Navigation lights

dave
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Navigation lights

Postby dave » Sat Sep 27, 2008 4:39 pm

Gday Careelers,
If you are smart or lucky you will be sailing today while the dummies (me ) are working.
I have a question regarding navigation lights and even after a fair amount of brainstorming I am yet to come up with a satisfactory answer.
In light of some of the recent accidents I would expect waterways to be pretty diligent when policing safety issues this summer and in particular navigation lights.
The col regs state ( to the best of my memory!!!!)that a power driven vessel under way/ making way must display a port and starboard light visible through 135degrees......I think. No problem.
In addition an ALL ROUND WHITE LIGHT must also be displayed.
The question I have is where can you reasonably place a hard wired all round white light on a C18. The ideal place would be at the masthead but given the complication of stepping and dropping the mast at every outing I can't see this working too well.
Currently my stern light is attached to the pushpit but is definately not viewable from 360 degrees around the boat. To place it higher will interfere with the movement of the boom.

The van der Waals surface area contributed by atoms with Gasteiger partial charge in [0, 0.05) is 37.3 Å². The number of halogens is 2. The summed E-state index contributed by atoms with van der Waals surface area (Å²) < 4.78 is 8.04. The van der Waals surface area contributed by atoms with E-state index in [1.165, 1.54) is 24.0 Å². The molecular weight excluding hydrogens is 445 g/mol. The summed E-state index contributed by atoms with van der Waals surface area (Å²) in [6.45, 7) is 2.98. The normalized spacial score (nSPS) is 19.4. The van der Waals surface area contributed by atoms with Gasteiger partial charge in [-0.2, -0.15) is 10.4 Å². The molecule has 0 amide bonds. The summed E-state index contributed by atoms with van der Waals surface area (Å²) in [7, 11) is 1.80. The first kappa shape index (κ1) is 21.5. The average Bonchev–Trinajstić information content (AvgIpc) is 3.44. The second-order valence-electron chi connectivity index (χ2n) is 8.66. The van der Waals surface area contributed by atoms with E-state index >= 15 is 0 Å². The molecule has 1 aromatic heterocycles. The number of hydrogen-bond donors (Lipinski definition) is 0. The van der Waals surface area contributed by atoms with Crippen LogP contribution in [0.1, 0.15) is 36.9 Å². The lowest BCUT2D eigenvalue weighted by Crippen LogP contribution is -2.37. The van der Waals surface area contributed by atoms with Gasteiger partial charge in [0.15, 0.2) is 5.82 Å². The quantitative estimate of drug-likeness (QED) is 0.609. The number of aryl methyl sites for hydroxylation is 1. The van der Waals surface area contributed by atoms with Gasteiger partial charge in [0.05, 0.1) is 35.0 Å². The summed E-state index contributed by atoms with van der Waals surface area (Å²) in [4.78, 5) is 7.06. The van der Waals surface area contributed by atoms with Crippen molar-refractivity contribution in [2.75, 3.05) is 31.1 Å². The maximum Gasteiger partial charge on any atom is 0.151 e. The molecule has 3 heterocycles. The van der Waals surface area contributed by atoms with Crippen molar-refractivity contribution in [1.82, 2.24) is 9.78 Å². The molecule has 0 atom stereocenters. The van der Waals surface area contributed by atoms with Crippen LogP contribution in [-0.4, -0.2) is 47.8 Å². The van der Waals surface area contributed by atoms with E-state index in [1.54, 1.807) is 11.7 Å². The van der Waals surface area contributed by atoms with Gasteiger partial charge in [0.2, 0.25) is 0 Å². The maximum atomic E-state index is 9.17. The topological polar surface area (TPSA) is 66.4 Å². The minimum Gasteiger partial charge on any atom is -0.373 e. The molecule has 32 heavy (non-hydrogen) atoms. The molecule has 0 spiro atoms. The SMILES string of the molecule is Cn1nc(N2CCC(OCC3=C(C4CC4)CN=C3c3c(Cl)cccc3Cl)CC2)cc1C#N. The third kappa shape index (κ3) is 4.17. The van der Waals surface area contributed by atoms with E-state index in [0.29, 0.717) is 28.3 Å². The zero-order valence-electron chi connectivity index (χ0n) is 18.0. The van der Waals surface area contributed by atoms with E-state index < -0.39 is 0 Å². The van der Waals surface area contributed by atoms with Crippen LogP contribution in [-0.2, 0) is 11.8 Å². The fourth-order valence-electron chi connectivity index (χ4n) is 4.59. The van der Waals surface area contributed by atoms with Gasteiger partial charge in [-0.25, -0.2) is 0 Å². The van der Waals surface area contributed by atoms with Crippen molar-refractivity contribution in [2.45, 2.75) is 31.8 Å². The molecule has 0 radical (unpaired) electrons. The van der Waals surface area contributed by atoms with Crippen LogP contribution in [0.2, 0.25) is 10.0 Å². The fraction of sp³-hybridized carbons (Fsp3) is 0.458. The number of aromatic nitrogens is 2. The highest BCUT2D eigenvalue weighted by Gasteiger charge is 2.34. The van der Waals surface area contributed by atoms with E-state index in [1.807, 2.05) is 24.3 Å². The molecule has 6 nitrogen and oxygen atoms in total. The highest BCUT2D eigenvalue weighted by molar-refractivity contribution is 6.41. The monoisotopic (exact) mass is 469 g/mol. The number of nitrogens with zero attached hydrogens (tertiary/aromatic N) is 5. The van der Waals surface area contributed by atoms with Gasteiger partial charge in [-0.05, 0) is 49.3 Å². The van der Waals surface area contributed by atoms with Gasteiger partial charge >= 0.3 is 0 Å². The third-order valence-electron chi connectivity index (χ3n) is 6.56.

There isn't a spot on the cabin roof where it can go without interfering with the vang and also being subject to being kicked or smashed.Even so it would be obscured from a front on view by the mast.
I simply can't think of anywhere else than the pushpit to attach it but in this location I am sure it does not comply with the col regs.
I refer to a power driven vessel because almost exclusively, any night time boating would be under power.
Sailing at night with the lights as they are would be legal, ie sidelights and a stern light.
Has anybody thought about this dilemma ? Has anybody been booked by maritime for showing the incorrect lights.
Any comments would be appreciated.
Cheers
Dogsbody Dave
PS After Vernes comment at the nationals in Feb that my paint job looked good but that my gunwhale timber looked terrible......( He was 100% correct) I rubbed them back this week and today applied the 4th coat of varnish. It really makes the boat look 100 times better than before. It only takes a few hours to rub them back then a single coat of varnish a day, for a week or so, and hey presto she looks beautiful.
See you all soon on the water
DOGSBODY

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maxm
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Postby maxm » Sat Sep 27, 2008 8:06 pm

Dave,

For a start, if you are sailing at night, you don't need to show any lights since you are less than 7 metres long. However you must have a torch that you can shine onto your sails. This is 100%... check the Maritime NSW website - http://www.maritime.nsw.gov.au/sbh/nav_ ... ml#sailing

Ideally, though, you will show the same nav lights as the larger sail boats, ie red and green (port and starboard) side lights plus a white stern light.

Once you start your motor, though, you become a power boat. Our boats are less than 7 metres and will do less than 7 knots (assuming you don't have a monster outboard strapped to the back!). So you must now have one white, all round light. Side lights are optional but preferred. But there must be just one white light visible all round the boat.